KVM? Us? Amazon erases new hypervisor from AWS EC2 FAQ
We've fro-Xen page to preserve evidence of NVMe servers and Xen's stay of execution
Amazon Web Services has quietly edited its FAQ in which it revealed it has created a new KVM-based hypervisor and will use it instead of Xen for future instances.
The webpage now contains no mention of the hypervisor. But Google's cached record of the page does. And in case AWS manages to get that scrubbed, we grabbed this screen shot and this screenshot of the now-altered page.
If you can still see references to the new KVM-based hypervisor on Amazon's dot-com, then you're seeing a cached copy: the information is vanishing. The Internet Archive took a snapshot of the site on Wednesday, and found not a word on the KVM development. From computers in California, Australia and Europe, we can only see the version of the FAQ that has been scrubbed of the new customized hypervisor. And our contacts in the industry have spotted the change, too.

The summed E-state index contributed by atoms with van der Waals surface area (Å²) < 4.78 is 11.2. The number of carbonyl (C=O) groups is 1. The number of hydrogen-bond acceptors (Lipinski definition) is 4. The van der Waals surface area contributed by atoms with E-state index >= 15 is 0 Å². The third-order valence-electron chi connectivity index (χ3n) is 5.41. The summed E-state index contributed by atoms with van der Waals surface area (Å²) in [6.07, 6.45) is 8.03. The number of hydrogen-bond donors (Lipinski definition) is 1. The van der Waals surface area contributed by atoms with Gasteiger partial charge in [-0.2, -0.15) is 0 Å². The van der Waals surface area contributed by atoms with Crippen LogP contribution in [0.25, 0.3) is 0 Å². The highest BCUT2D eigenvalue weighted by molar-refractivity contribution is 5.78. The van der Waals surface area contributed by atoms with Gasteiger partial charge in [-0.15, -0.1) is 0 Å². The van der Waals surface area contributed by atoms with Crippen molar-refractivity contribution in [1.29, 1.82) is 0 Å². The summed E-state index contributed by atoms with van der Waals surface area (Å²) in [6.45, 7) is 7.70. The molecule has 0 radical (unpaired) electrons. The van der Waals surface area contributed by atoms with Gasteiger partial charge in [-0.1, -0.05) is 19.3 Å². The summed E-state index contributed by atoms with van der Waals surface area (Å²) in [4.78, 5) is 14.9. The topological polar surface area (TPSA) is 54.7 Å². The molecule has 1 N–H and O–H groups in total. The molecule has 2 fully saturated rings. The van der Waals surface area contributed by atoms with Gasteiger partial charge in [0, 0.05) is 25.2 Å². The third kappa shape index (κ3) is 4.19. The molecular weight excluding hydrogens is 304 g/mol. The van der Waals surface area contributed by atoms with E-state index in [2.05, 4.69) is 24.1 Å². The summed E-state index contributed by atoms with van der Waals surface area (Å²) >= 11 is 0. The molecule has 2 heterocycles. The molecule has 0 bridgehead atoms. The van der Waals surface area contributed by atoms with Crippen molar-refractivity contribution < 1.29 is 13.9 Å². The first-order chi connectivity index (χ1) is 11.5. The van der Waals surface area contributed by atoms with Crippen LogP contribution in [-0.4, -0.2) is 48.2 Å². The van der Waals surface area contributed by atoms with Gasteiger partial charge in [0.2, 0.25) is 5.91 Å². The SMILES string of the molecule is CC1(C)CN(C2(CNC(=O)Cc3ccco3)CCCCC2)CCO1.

AWS adopts home-brewed KVM as new hypervisorREAD MORE
Why has Amazon done this? The company's already flagged it wants to talk about its hypervisor later this month at its re:Invent conference. We suspect it didn't mean for the information about the hypervisor to go public before then. Hopefully all concerned kept their jobs.
And now a confession: Register hacks were pretty excited when we learned of the new hypervisor, and we missed a detail or two that we've now noticed as we re-read the FAQ. For starters, it looks like the new hypervisor is all about supporting servers with NVMe. Virtual machines running in it will boot from EBS volumes using an NVMe interface, rather than the emulated IDE drive used in AWS' implementation of Xen.
Further evidence that this is about flashy servers: AWS also says “the majority of applications will function the same way under both Xen and the new EC2 hypervisor as long as the operating system has the needed support for ENA networking and NVMe storage.”
Speaking of Xen, it's not completely out of AWS' immediate plans, as the company says “in the near term, some new instance types will use Xen depending on the requirements of the platform.”
But the long term prospects of the hypervisor are bad because AWS says “eventually all new instance types will use the new EC2 hypervisor.”
We've asked AWS to explain its hypervisor strategy and the Linux Foundation, which oversees the Xen Project, to comment on losing its most prominent user. If either responds, we'll report their offerings. ®
Sponsored: Becoming a Pragmatic Security Leader